New Zealand — History and Culture
New Zealand is located in a very isolated area of the South Pacific which means the islands were uninhabited until very recently. The country has been home to the Maori, who were ruled by British colonialists and this mixed Polynesian-European history has shaped the modern New Zealand. Today, these two cultures are intertwined and live in tandem, celebrating two national days: Waitangi Day (Maori) and ANZAC Day (British).
Compared to other Polynesian nations, New Zealand has a relatively short history. It is estimated that the first settlers known as the Moriori, claimed the islands off the coast, while the Maori were making a home on the mainland around 950 AD. The first Europeans arrived in 1642, with the Dutch explorer, Abel Tasman. He was repelled by the Maori and the next European generation did not arrive until about a 100 years later.
It was a British explorer, Captain James Cook, who landed in New Zealand in 1769. They opened up a trading and whaling post, with European traders and missionaries settling along the coast. They did not co-exist peacefully and much blood was shed during this time. The Maori’s spears were no match for the muskets of the Europeans, which led to the so-called Musket Wars in 1820, killing many tribes people.
In 1840, the Maori chiefs signed a treaty with the British, known as the Treaty of Waitangi which can be seen at the National Archives in Wellington. The treaty was supposed to give Maori land ownership, rights and protection under the British Crown, but the British believed this gave them sovereignty over New Zealand, perhaps getting lost in translation. Even today, there is heated debate about what the treaty did and meant. It is, however, considered to be the founding document of New Zealand as a nation and is celebrated on Waitangi Day. Today, New Zealand still remains part of the British Commonwealth, but is a parliamentary democracy, with the British monarch the constitutional head.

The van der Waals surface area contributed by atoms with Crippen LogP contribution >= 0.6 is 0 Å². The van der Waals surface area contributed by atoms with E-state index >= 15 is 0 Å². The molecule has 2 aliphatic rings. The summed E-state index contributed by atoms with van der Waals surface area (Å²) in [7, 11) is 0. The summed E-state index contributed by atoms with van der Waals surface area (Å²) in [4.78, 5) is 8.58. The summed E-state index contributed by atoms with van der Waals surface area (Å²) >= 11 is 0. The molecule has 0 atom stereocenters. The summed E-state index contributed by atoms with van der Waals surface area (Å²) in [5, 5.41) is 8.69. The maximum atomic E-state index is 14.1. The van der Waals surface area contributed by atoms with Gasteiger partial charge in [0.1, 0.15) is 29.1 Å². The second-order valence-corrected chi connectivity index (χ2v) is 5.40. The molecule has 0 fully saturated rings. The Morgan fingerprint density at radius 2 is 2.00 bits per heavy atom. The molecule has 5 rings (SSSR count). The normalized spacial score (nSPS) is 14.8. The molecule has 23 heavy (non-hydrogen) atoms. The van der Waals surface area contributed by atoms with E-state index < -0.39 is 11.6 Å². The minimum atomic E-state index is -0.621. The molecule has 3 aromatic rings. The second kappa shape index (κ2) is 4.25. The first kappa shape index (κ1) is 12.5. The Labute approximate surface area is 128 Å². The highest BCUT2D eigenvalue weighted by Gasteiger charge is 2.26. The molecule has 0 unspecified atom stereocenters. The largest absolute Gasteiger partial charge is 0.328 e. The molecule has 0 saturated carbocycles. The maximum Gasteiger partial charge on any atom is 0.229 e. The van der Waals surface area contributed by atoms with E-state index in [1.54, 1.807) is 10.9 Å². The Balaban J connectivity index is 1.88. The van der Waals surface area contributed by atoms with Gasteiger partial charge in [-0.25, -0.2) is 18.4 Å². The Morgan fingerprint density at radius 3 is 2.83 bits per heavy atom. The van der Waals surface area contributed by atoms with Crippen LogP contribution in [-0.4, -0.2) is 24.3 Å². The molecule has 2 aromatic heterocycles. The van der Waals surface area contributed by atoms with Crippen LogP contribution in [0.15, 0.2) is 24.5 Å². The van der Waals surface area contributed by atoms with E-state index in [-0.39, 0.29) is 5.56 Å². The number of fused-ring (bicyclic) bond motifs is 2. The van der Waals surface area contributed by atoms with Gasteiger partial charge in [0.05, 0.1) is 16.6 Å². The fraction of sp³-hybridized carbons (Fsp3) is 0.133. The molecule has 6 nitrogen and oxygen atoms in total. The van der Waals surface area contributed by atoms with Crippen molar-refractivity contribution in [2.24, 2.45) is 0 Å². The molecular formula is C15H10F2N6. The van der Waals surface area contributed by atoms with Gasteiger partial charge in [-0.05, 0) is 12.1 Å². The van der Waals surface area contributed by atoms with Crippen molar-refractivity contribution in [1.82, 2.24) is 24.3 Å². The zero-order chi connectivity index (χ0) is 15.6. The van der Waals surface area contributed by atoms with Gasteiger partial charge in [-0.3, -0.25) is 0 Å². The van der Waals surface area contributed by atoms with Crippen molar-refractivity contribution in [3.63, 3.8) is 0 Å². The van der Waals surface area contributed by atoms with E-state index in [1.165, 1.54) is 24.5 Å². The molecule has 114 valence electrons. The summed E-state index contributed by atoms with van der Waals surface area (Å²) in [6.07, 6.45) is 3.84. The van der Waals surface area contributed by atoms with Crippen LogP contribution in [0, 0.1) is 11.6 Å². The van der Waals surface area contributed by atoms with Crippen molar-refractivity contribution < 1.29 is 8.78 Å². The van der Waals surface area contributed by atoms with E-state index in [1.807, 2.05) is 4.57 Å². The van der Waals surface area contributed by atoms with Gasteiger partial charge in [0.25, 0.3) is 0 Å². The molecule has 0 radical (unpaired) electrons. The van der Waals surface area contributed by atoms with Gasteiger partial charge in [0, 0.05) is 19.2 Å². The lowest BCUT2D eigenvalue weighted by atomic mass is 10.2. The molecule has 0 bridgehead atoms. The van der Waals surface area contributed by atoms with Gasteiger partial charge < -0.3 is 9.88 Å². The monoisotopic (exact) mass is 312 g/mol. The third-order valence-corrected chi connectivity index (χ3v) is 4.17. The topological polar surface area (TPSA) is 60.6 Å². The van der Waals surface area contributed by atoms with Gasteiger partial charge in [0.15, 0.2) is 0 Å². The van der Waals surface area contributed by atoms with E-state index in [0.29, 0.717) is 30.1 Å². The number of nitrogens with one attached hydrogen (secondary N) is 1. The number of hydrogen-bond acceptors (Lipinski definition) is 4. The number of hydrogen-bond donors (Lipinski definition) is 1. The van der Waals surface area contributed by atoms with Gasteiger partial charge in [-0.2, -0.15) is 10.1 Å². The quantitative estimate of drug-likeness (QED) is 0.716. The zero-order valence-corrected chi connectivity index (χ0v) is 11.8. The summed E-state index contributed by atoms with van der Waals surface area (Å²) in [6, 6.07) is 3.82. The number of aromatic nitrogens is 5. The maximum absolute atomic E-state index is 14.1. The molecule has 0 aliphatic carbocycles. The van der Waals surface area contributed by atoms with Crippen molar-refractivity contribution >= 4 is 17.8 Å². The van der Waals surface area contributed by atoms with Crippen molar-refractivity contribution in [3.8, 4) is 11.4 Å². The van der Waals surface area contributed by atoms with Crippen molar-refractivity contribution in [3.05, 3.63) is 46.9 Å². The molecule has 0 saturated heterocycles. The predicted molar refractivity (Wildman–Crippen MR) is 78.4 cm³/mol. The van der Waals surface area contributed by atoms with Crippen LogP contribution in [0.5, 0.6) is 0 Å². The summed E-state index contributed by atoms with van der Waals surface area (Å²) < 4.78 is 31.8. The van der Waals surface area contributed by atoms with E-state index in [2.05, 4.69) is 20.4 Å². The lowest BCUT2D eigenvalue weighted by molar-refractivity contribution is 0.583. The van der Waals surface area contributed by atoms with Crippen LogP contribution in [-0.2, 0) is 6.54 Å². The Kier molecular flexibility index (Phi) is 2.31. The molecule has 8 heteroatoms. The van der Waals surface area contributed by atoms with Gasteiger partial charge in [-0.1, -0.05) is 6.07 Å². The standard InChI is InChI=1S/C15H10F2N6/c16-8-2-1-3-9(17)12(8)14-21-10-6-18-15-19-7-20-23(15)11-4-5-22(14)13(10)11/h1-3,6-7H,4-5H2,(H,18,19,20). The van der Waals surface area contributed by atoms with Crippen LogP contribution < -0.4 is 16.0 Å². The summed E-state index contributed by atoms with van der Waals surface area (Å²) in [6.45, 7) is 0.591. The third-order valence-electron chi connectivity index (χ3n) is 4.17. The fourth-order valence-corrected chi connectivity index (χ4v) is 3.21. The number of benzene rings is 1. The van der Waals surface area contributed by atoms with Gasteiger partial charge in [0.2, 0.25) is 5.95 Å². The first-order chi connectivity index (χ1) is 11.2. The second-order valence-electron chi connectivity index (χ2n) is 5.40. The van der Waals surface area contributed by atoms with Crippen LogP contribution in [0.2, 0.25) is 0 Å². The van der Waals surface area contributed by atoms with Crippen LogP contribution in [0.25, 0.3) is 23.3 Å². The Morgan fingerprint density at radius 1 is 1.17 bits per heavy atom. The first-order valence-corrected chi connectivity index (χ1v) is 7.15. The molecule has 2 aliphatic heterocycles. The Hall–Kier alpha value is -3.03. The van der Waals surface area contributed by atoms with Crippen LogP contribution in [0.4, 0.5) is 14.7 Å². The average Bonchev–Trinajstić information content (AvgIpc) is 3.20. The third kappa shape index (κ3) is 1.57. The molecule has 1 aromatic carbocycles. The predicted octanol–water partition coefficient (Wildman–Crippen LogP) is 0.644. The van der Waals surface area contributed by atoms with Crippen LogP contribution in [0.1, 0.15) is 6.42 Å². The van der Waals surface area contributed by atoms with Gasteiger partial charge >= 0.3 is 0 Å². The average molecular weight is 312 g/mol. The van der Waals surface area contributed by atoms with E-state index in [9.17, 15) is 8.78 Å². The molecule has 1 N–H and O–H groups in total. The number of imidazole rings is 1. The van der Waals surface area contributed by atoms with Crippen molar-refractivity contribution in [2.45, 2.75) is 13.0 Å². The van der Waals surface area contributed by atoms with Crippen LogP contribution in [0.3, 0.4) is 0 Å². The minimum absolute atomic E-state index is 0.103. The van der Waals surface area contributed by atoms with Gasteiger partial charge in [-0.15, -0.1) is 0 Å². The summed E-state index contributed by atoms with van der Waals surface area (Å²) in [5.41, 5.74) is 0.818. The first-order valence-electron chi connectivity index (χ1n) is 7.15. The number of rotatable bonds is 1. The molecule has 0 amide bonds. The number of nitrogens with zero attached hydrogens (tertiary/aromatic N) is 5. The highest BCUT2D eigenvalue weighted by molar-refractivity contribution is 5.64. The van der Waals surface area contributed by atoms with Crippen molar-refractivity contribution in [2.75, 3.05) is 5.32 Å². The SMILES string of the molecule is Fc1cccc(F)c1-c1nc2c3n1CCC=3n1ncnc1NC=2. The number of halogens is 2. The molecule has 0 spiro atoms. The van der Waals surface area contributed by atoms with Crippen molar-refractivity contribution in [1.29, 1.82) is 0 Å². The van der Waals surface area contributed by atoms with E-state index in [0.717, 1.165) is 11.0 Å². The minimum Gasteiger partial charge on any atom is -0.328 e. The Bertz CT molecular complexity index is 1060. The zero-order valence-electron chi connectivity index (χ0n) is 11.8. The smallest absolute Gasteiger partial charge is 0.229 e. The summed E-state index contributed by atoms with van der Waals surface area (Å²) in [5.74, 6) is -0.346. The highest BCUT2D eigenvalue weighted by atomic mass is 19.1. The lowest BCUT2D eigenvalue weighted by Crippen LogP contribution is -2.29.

Under British rule, the Maori culture suffered and were marginalized. Many Maori leaders also realized that not being able to speak English was detrimental as all Parliament proceedings were in English. During this time the numbers of native Maori-speakers significantly dwindled and children were not taught Maori at home. By the 1980’s, it became critically clear that the Maori language on the verge of extinction and the tribal heads implemented an impressive language recovery program. Today, Maori is a thriving and many countries are using the recovery of Maori as a successful model.
New Zealand’s original inhabitants, the Maori and Maori, still play an important role in the country’s culture today. The Maori today make up less than 15 percent of New Zealand’s population, but the numbers are growing at a faster rate than those of other members of the island. New Zealand’s culture has also been heavily influenced by the Europeans, especially the British, who make up 69 percent of the country’s residents.
The colonialists greatly influenced New Zealand culture and in the early 19th century suppressed much of it. It has only been in the last decade or so that Maori traditions and language have been recognized and are being brought back to the forefront. Movies, such as the Whale Rider and the international success of the New Zealand Rugby team, the All Blacks, have popularized Maori history on an international basis.